Be alcohol aware this Christmas – and here’s how.
Donna Butler is the Manager of the Strengthening Families Programme run by the Alcohol Forum. As you will see, their work with families makes the Alcohol Forum a vital member of Parent Hub Donegal. Here Donna tells us a little about that work and also gives us a link to the Alcohol Forum’s Festive Guide
Here at the Alcohol Forum, our vision is an Ireland where every child, family and community is free from the harmful effects of alcohol. We aim to achieve this by creating and inspiring change through our work with individuals, families and communities.
As a national charity, we believe real change will only happen by working with communities to address the causes of alcohol harm in Ireland. Our work provides the support, resources and expertise needed to reduce and prevent the harmful effects of alcohol on individuals, families and communities. Our approach is shaped by evidence and is informed by the expressed needs of the people and communities we work with across Ireland.
Our Families Matter Service is providing a ‘whole family’ response through two programmes, Strengthening Families Programme (SFP), and Moving Parents and Children Together (M-PACT). Both programmes provide children and families, experiencing significant challenges, with the support and practical skills needed to build stronger family relationships that reduce conflict and increase their capacity to manage challenges as individuals and a family unit. They have proven to be effective across a wide range of issues including increasing coping and communication strategies, building family resilience, reducing aggressiveness, increasing parenting skills, preventing drug and alcohol misuse and supporting mental health.
We are grateful for the support of all the organisations and individuals involved in our programmes in Donegal as volunteer facilitators or referral agencies for families. Whilst SFP does not exclusively support families where alcohol is an identified issue, 1 in 11 children in Ireland have said parental alcohol use has impacted them negatively. In 2015, we partnered with Action on Addiction UK to bring the M-PACT programme to Ireland for the first time. This programme supports children aged 8-17 who experience the impact of parental substance misuse using a ‘whole family approach’. We are currently accepting referrals for our next programme.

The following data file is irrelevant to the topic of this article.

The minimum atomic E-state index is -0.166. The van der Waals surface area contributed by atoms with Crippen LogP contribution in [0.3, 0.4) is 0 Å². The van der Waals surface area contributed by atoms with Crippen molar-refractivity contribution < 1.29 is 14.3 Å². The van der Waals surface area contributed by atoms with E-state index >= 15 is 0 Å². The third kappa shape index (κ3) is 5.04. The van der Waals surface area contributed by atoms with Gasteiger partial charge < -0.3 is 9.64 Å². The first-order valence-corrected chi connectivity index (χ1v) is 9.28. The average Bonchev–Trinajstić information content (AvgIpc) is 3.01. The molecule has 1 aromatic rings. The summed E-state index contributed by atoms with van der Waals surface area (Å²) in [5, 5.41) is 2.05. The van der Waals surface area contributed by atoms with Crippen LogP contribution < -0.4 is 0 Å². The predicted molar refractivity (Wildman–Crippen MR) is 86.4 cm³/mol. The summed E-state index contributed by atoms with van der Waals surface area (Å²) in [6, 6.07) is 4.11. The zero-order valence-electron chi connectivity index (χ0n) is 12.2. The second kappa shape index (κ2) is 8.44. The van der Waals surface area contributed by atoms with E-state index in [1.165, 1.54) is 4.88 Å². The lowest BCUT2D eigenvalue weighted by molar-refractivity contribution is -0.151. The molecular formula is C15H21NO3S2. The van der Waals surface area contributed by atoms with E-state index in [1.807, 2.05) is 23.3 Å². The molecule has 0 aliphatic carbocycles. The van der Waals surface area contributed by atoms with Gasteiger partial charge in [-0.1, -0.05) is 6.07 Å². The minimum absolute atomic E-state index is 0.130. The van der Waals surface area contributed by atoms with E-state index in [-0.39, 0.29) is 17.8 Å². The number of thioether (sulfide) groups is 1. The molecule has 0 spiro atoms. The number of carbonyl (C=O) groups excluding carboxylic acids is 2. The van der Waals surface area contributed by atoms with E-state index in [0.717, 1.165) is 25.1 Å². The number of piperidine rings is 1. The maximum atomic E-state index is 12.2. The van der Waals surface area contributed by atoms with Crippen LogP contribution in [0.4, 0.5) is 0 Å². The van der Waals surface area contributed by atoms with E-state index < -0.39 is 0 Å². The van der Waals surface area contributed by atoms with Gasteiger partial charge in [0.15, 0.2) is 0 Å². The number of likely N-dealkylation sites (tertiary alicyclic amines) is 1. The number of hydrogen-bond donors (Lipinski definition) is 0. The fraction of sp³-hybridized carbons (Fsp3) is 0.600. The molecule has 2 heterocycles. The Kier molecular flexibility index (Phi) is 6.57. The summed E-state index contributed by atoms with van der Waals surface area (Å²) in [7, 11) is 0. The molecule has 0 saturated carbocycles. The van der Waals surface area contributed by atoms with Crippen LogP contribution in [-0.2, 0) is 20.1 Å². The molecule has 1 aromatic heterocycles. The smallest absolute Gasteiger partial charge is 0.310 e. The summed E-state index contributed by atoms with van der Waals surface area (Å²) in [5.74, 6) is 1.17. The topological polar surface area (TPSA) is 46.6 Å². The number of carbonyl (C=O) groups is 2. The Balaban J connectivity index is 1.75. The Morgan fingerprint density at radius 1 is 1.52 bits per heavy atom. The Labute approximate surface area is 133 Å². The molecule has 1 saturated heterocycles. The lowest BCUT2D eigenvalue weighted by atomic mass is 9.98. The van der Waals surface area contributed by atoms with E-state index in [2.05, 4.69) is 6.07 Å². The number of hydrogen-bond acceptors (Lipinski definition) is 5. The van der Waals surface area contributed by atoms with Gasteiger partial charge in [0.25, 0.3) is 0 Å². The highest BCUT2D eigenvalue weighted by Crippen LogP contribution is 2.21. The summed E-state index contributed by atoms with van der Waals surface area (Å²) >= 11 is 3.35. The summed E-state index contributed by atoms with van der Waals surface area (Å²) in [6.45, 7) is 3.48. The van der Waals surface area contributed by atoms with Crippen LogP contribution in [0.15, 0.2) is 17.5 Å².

Tips for planning a safe and enjoyable holiday season.
More people are likely to drink beyond their limits during this season than at other times of the year. Remember that it is important that our drinking doesn’t cause harm to others, especially children. We have developed a Festive Guide full of information and suggestions that can help which is available on our website. But if you can only remember 3 things, make it these:
One: It is a good idea to make sure at least one safe non-drinking person who is known and trusted by you and your children is supervising children at gatherings where alcohol is being consumed. It can be upsetting for children when those closest to them change their behaviour as they drink.
Two: Plan some activities for your family that don’t involve alcohol. This helps children see that you don’t need alcohol to have a good time.
Three: Plan how you will get home. Never drink and drive or take a lift from someone you think has been drinking or taking drugs. Arrange a lift or book a taxi.
Your checklist for Christmas entertainment:
- It is a good idea to have at least one safe, trusted, non-drinking adult supervising children at gatherings where alcohol is being served.
- Know your standard measures (perhaps buy an alcohol measure), avoid ‘topping up’ and keep track of your drinks.
- Eat before, and while, you are drinking.
- Drink plenty of water to stay hydrated.
- Look out for people – don’t pressure others or be pressured to take a drink.
- Drink slowly and try drinks with lower alcohol content and soft drinks.
- Please don’t bring a child into your bed if you have consumed alcohol.
- Plan some alcohol-free days – your body will be glad of a break.